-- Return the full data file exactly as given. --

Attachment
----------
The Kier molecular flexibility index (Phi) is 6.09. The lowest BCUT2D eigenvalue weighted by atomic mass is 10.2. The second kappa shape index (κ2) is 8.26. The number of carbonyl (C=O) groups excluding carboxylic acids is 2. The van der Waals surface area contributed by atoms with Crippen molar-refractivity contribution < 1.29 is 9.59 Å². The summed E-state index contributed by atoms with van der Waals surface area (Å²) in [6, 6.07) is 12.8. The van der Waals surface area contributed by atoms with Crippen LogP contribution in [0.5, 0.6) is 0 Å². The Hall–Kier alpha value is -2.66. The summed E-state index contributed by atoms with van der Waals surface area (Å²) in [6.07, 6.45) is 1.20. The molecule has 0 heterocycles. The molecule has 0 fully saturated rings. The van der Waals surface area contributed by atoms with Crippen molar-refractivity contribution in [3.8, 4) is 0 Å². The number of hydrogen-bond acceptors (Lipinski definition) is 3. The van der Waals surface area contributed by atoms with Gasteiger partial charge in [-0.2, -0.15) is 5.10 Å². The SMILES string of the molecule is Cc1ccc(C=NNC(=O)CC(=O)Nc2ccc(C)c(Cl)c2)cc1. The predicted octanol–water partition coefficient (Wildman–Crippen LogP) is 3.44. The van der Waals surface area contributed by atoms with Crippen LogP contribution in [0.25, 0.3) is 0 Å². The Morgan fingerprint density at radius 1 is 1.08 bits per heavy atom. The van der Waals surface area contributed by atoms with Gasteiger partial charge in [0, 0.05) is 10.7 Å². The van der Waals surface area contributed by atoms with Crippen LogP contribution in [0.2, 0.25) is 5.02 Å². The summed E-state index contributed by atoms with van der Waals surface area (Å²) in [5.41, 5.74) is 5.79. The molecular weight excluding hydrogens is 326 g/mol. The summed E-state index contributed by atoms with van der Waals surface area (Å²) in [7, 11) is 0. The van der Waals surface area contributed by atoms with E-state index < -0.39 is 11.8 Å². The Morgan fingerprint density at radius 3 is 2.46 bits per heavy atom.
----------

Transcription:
The Kier molecular flexibility index (Phi) is 6.09. The lowest BCUT2D eigenvalue weighted by atomic mass is 10.2. The second kappa shape index (κ2) is 8.26. The number of carbonyl (C=O) groups excluding carboxylic acids is 2. The van der Waals surface area contributed by atoms with Crippen molar-refractivity contribution < 1.29 is 9.59 Å². The summed E-state index contributed by atoms with van der Waals surface area (Å²) in [6, 6.07) is 12.8. The van der Waals surface area contributed by atoms with Crippen LogP contribution in [0.5, 0.6) is 0 Å². The Hall–Kier alpha value is -2.66. The summed E-state index contributed by atoms with van der Waals surface area (Å²) in [6.07, 6.45) is 1.20. The molecule has 0 heterocycles. The molecule has 0 fully saturated rings. The van der Waals surface area contributed by atoms with Crippen molar-refractivity contribution in [3.8, 4) is 0 Å². The number of hydrogen-bond acceptors (Lipinski definition) is 3. The van der Waals surface area contributed by atoms with Gasteiger partial charge in [-0.2, -0.15) is 5.10 Å². The SMILES string of the molecule is Cc1ccc(C=NNC(=O)CC(=O)Nc2ccc(C)c(Cl)c2)cc1. The predicted octanol–water partition coefficient (Wildman–Crippen LogP) is 3.44. The van der Waals surface area contributed by atoms with Crippen LogP contribution in [0.25, 0.3) is 0 Å². The Morgan fingerprint density at radius 1 is 1.08 bits per heavy atom. The van der Waals surface area contributed by atoms with Gasteiger partial charge in [0, 0.05) is 10.7 Å². The van der Waals surface area contributed by atoms with Crippen LogP contribution in [0.2, 0.25) is 5.02 Å². The summed E-state index contributed by atoms with van der Waals surface area (Å²) in [5.41, 5.74) is 5.79. The molecular weight excluding hydrogens is 326 g/mol. The summed E-state index contributed by atoms with van der Waals surface area (Å²) in [7, 11) is 0. The van der Waals surface area contributed by atoms with E-state index < -0.39 is 11.8 Å². The Morgan fingerprint density at radius 3 is 2.46 bits per heavy atom.